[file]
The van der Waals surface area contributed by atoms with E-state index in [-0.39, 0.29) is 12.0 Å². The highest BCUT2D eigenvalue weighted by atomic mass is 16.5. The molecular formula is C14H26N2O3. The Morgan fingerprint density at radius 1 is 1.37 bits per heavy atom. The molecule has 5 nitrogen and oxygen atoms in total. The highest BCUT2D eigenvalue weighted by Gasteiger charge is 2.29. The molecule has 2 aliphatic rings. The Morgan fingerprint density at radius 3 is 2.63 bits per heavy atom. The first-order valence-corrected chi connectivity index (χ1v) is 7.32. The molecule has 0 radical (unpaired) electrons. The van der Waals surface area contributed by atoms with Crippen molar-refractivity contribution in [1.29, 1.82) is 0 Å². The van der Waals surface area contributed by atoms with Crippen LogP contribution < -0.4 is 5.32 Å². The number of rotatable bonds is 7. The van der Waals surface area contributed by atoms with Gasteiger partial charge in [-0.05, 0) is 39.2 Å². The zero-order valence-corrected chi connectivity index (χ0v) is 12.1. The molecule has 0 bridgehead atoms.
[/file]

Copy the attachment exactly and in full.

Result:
The van der Waals surface area contributed by atoms with E-state index in [-0.39, 0.29) is 12.0 Å². The highest BCUT2D eigenvalue weighted by atomic mass is 16.5. The molecular formula is C14H26N2O3. The Morgan fingerprint density at radius 1 is 1.37 bits per heavy atom. The molecule has 5 nitrogen and oxygen atoms in total. The highest BCUT2D eigenvalue weighted by Gasteiger charge is 2.29. The molecule has 2 aliphatic rings. The Morgan fingerprint density at radius 3 is 2.63 bits per heavy atom. The first-order valence-corrected chi connectivity index (χ1v) is 7.32. The molecule has 0 radical (unpaired) electrons. The van der Waals surface area contributed by atoms with Crippen molar-refractivity contribution in [1.29, 1.82) is 0 Å². The van der Waals surface area contributed by atoms with Crippen LogP contribution < -0.4 is 5.32 Å². The number of rotatable bonds is 7. The van der Waals surface area contributed by atoms with Gasteiger partial charge in [-0.05, 0) is 39.2 Å². The zero-order valence-corrected chi connectivity index (χ0v) is 12.1. The molecule has 0 bridgehead atoms.